The ASN is expanding

Staff taking part in an intensive field campaign at the new regional supersite: twelve people spent one week completing a full inventory of carbon stocks including canopy, trunks, litter and soils.

Effective ecosystem management requires the capacity to monitor, understand and give early warning of changes in the condition and functioning of ecosystems. TERN is strongly focused on enhancing our understanding of Australian ecosystems and providing the scientific underpinning for best management processes for these environments. The Australian Supersite Network (ASN) is a key component of this work, and has just welcomed the addition of some new non-TERN-funded supersites to the Network. The three new supersites are: the Litchfield Savanna Supersite, the Tumbarumba Wet Eucalypt Supersite and the Victorian Dry Eucalypt Forests Supersite. Each of these sites also hosts flux towers contributing to TERN’s OzFlux network.

The Victorian Dry Eucalypt Forests Supersite is actually a regional supersite hub consisting of several nodes. This new regional supersite’s vision is to provide the scientific infrastructure and institutional collaboration for world-class science and sustainable management of terrestrial ecosystems in South Eastern Australia based on sound understanding of their structure, composition, functions and processes. 

There are two core nodes at Whroo in north-east Victoria (near Shepparton) and Wombat Forest (near Ballarat), and a series of 3-4 high quality satellite sites that will provide the basis for scaling measurements from point to landscape to catchment.  The new regional supersite builds on existing infrastructure, long term study sites, biodiversity and other monitoring sites. It includes investment in new observation platforms in key locations, extending across a range of land covers and uses.

The Supersite is working closely with other TERN facilities including AusCover for LiDAR and hyperspectral remote sensing, and the Ecosystem Modelling and Scaling Infrastructure Facility (eMAST) for integrated analysis and modelling of water and nutrient flows at catchment scales. Each of the core sites have vegetation monitoring plots, biodiversity surveys and flux towers, with live flux measurements also available for both Whroo and Wombat. This comprehensive cross-Facility approach will provide a basis for informing policy directions and management decisions.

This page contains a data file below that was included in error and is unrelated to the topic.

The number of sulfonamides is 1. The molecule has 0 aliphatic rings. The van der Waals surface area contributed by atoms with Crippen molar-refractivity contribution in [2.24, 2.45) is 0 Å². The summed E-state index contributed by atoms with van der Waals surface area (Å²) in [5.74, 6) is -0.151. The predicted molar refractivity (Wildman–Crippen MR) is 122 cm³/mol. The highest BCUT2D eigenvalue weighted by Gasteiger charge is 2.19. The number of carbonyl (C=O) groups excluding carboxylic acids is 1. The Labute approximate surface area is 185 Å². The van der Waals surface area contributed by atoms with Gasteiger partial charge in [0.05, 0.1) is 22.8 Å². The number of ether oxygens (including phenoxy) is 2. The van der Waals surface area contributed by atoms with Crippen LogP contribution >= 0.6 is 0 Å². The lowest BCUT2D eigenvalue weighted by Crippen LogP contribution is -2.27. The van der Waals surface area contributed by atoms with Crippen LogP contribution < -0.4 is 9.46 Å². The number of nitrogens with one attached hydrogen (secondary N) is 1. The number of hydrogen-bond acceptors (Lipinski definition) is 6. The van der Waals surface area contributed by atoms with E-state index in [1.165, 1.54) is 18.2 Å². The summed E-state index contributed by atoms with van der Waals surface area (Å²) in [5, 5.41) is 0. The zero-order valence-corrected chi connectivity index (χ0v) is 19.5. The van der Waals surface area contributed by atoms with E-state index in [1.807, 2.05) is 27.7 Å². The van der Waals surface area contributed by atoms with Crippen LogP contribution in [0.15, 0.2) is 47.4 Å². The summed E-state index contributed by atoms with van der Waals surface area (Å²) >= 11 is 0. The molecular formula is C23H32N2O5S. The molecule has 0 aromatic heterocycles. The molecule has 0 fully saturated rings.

The Wombat Flux site not only monitors ecosystem fluxes of energy, water and carbon dioxide above-ground, with a flux tower, but also below-ground. The below-ground measurements are obtained using an automated chamber system that is connected to a Fourier Transformed Infrared Spectrometer in a mobile laboratory on site. Experimental plots with rainfall reduction treatments will be used to study the effect of rainfall reduction and drought on the carbon and greenhouse gas cycles. These experimental approaches will allow a better understanding of the processes that control the carbon and greenhouse gas balance in the dry eucalypt forest systems in Australia. Thus, researchers will be able to make a thorough assessment of how changes in our climate will influence the carbon exchange processes in forests, and the vulnerabilities of these forests with regard to their carbon balance.  In the long run the Wombat Flux site will also enable study of the impact of forest disturbances on the carbon and greenhouse gas balance.

The Victorian Dry Eucalypt Forest Supersite is just another example of how TERN’s collaborative and multidisciplinary approach can contribute to addressing complex problems. The involvement of multiple TERN Facilities at this site ensures that resulting work will have meaningful impacts across a range of ecosystem science issues. In future issues of the TERN newsletter, we look forward to providing more information on the important work also underway at the Litchfield and Tumbarumba Supersites.

An OzFlux tower at the Victorian Dry Eucalypt Forest Supersite, just one component of the comprehensive approach implemented at this site.

Published in TERN e-Newsletter June 2012.

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